UCC joins faith community in condemning U.S. torture tactics
Written by Anthony Moujaes
December 10, 2014
Following the belief that torture is a violation of the image of God and it is never justified, leaders of the United Church of Christ are joining countless voices from the faith community condemning the CIA’s sanction of the brutal use of torture—in some cases nearly drowning and depriving detainees of sleep, sometimes for days and weeks at a time.
In a 500-page report released by the Senate Intelligence Committee on Tuesday, Dec. 9, a six-year investigation revealed that the agency used several methods of torture in intelligence-gathering after 9/11.
Sandy Sorensen, director of the UCC Justice and Witness Ministries office in Washington, D.C., called out government leaders, joining Christian and Jewish leaders who are sounding off against the CIA.
"Our faith teaches us that all human beings are made in the image of God, and to violate that image is a sin against the Creator," Sorensen said. "We are deeply saddened and troubled by this most recent report detailing our government’s complicity in acts of torture. It is terribly disappointing that we seem unable to learn the lesson that violence only begets more violence, and is never the path to true and lasting security."
Sorensen and other voices from the church repeated that message on Wednesday, Dec. 10, recognized as Human Rights Day, a day marked each year to raise awareness that each person on earth is worthy of human rights and fair treatment.
"The content of this report casts a deep shadow on the moral integrity of our nation, and calls into serious question our global leadership in the cause of human rights and justice," Sorensen said. "We must reset our nation’s moral compass by opposing the future use of such brutal practices with every fiber of our being, and point back to what our Creator intends: a world in which all people are treated with dignity and respect."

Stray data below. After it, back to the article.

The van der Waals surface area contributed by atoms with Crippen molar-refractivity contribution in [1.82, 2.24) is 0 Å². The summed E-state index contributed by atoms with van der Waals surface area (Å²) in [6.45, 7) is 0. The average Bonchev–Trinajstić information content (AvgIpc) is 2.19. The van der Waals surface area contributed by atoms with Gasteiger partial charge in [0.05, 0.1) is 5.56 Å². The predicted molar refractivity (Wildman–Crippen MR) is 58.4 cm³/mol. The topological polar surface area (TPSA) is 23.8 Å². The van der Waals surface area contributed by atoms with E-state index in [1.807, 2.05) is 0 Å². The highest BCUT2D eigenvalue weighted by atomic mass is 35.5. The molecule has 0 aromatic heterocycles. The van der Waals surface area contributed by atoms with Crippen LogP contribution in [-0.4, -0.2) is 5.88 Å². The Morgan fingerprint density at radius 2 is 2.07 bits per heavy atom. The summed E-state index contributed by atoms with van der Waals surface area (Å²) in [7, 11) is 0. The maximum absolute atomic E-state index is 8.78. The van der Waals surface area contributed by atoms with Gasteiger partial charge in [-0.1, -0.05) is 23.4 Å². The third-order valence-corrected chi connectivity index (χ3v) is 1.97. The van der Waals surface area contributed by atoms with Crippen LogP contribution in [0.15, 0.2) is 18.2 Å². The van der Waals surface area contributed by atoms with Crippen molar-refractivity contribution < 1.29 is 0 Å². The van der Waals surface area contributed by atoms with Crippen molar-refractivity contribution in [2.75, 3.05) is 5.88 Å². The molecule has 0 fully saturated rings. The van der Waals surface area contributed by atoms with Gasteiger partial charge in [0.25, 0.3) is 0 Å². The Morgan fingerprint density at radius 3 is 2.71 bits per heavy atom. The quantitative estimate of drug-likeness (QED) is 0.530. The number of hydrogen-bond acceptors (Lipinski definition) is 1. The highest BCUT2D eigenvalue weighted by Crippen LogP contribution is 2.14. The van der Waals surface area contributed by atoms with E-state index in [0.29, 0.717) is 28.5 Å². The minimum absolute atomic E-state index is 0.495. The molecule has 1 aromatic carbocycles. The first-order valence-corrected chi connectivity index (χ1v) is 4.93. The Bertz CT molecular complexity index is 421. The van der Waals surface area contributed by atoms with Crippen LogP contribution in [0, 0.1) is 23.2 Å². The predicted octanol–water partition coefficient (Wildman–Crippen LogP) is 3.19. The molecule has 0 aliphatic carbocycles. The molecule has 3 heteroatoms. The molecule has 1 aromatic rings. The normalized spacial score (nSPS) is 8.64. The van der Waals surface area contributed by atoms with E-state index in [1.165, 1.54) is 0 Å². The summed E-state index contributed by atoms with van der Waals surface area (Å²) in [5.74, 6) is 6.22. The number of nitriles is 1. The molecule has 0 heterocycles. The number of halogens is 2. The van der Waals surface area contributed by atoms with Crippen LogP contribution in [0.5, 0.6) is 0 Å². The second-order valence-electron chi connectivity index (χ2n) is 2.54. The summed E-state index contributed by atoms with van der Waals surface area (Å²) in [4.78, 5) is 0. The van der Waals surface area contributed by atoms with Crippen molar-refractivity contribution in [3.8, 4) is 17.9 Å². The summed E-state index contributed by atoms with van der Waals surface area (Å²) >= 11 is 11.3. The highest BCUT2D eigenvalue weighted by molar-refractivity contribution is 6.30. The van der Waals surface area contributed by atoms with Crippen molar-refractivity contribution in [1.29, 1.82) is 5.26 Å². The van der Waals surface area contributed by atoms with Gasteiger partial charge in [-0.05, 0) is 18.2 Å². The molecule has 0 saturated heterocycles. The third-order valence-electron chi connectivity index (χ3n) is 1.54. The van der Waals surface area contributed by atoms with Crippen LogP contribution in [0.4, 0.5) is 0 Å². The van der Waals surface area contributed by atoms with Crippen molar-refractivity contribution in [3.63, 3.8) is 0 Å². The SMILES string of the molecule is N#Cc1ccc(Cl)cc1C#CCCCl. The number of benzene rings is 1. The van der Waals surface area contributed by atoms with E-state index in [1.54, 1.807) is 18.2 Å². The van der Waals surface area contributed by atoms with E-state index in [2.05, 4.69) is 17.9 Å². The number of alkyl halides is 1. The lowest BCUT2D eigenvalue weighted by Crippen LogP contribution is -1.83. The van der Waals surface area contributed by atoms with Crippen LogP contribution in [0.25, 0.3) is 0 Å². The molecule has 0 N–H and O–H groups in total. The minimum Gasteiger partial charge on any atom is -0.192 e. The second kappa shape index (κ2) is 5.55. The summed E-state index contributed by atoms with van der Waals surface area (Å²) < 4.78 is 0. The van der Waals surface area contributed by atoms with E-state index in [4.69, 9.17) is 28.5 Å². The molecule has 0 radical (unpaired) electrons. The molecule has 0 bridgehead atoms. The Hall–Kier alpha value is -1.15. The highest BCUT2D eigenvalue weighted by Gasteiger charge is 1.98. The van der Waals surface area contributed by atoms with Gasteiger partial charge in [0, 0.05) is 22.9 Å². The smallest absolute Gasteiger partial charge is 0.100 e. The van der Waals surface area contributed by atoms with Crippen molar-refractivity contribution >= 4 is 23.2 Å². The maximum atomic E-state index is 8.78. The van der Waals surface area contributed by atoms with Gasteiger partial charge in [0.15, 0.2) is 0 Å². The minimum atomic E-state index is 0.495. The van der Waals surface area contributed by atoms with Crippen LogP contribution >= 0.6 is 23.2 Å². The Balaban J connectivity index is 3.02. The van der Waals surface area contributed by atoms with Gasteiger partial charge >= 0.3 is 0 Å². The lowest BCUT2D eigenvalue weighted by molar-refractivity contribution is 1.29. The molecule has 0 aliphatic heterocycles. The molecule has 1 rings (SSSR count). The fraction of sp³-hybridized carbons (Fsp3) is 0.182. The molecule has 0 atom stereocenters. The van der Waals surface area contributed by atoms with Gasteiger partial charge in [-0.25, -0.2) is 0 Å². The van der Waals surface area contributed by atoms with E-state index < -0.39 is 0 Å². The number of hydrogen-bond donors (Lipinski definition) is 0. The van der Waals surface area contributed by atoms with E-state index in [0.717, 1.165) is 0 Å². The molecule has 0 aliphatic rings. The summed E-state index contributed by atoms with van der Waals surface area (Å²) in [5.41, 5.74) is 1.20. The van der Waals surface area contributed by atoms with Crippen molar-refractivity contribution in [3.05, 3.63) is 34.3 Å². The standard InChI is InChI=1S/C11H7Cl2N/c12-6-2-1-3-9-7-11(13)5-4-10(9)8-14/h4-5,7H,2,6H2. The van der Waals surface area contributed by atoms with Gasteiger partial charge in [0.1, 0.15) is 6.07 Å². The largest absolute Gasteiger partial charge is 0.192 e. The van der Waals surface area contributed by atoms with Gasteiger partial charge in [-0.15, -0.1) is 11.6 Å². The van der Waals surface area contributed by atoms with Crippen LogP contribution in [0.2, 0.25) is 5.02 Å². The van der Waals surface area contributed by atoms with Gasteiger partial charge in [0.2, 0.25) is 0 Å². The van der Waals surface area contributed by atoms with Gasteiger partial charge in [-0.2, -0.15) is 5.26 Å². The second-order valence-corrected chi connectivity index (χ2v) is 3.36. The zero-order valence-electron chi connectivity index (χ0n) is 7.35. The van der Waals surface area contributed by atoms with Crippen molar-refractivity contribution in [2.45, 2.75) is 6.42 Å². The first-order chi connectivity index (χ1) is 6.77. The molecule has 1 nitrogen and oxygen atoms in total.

The summary cited the CIA's use of harsh tactics in interrogation methods to obtain information from al Qaeda suspects. But the report also concluded that the techniques didn’t lead to any information that thwarted an attempted attack that saved lives.
"Today as I reflect on advances in human rights around the world, I am mindful of abuses not only in other countries but here in the U.S," said the Rev. Ron Stief, executive director of the National Religious Campaign Against Torture. "I am mindful of the temptation of the powerful to set aside values in the name of national security, as we now see in the details of CIA torture in the executive summary of the torture report released yesterday by the Senate Intelligence Committee."
Stief, the former director of the UCC office in Washington, D.C. and an ordained UCC minister, added that he prays daily for an end to the "institutionalized persistence of torture in prisons, jails and detention centers nationwide."
"Whenever and wherever human rights and human dignity are violated, where systemic violence, racism and brutality persist, whether on our streets or in our prisons and places of confinement, the faith community must be there, standing together and working boldly for justice.